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     Our friends Robert & Bill were at the prison when we arrived & we were in the same group for the tour.  Our delightful guide, Moira, was full of interesting stories & was a dramatic story teller.  We set out to walk through the cell blocks, depressing to say the least.

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     We visited the prison library and the chapel.  Then Moira took us down for a look at the solitary confinement building, where each cell had an inner and outer door & a food slot.  Outside was the site for lashings with a cat o’ nine-tails, which Moira deftly demonstrated on one of the hapless visitors.

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     Headed for the Shipwreck Galleries, we walked past what appeared to be the rugby stadium, the Freemantle Market (built in 1897), only open on weekends, and an odd street sign & some wall art.

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     The Shipwreck Galleries are housed in a building built by convicts in the 1850’s as a government warehouse.  It houses artifacts & displays relating to . . . shipwrecks in western Australia.  Its prize display is of part of the hull of the Dutch ship Batavia, which sank in 1829 on its way to Batavia (now Jakarta).  Among other things, it was carrying stones intended to complete the gates of the city of Batavia, which have now been assembled in the museum. The full story of the Batavia sinking is a lurid one, and the museum also presents the story of its recovery in 1972.

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    We stopped for a delicious lunch of fish & chips at a nearby restaurant called Char Char then headed over to the Round House.  The Round House (actually an octagon) was built in 1831 to serve as the local jail and is the oldest remaining building in Western Australia.  It is built on the spot where Captain Freemantle claimed western Australia for the crown.  It had 8 cells opening onto a central courtyard.  A tunnel was built below it to enable whalers to transfer their catch directly from the water into the town.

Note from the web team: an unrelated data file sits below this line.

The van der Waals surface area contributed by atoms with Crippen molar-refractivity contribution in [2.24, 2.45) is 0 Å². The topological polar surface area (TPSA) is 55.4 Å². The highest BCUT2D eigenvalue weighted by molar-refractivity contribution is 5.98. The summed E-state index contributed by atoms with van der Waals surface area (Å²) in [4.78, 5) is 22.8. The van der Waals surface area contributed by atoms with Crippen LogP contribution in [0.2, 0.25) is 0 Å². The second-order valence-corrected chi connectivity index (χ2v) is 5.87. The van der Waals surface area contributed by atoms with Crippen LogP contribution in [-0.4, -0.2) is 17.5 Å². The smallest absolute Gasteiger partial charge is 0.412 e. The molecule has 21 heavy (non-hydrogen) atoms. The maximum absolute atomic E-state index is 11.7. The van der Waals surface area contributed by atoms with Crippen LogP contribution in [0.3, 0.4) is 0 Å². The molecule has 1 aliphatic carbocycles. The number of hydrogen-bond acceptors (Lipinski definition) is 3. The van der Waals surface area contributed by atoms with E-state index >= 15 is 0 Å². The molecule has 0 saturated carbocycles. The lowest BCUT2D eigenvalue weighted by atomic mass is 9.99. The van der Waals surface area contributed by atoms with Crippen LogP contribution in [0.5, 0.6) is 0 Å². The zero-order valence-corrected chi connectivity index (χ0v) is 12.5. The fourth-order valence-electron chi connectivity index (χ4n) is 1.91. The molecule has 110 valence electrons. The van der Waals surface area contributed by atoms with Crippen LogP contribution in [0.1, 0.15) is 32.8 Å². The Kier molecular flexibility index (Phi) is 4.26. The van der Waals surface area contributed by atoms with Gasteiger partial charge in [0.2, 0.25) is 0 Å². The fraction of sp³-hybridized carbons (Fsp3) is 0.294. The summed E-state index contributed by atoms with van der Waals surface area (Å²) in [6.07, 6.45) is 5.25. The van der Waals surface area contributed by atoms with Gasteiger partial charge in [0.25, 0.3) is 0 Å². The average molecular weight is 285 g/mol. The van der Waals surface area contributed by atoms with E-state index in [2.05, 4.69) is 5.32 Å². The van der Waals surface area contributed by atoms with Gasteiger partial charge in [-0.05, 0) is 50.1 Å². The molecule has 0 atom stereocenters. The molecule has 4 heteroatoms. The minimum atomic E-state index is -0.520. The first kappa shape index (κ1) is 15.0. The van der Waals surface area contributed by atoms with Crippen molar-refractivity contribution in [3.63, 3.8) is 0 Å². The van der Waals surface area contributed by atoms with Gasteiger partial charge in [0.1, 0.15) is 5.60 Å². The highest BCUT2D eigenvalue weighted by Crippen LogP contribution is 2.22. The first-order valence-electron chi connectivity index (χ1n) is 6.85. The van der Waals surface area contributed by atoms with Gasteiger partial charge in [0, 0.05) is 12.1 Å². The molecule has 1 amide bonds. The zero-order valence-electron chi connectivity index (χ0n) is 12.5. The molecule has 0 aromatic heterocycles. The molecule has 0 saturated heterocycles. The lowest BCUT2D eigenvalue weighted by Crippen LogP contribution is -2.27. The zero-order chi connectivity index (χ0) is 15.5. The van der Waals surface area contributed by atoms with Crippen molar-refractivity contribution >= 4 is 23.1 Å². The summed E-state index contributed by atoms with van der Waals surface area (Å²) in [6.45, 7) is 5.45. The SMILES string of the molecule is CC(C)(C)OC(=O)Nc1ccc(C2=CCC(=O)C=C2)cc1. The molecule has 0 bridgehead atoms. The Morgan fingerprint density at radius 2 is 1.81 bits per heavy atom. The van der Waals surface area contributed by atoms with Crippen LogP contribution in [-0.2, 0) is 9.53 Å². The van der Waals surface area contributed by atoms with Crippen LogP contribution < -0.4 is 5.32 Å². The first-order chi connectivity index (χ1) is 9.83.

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      Meanwhile, remember those garish yellow stripes on the top of the Town Hall?  It turns out that they are part of a temporary art installation that can only be seen properly from the steps of the Round House. From there it looks like a large tunnel made of yellow semicircles stretching down the street to the Town Hall.  From below it doesn’t.

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     Back on the ship for the sail away, we could see Perth in the distance (about 12 miles away) & the sheep ship being loaded.  A huge solid body Japanese ship was nearby unloading Toyotas. And there was a yacht that the Captain told us cost 200 million US dollars (10 years earlier the Amsterdam hand cost only $50 million more than that).

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     As we sailed away we had one last view of Freemantle in the sunny afternoon, then as we left the port we passed a forest of yacht masts.  This was our last glimpse of Australia as we headed into the Indian Ocean toward Indonesia.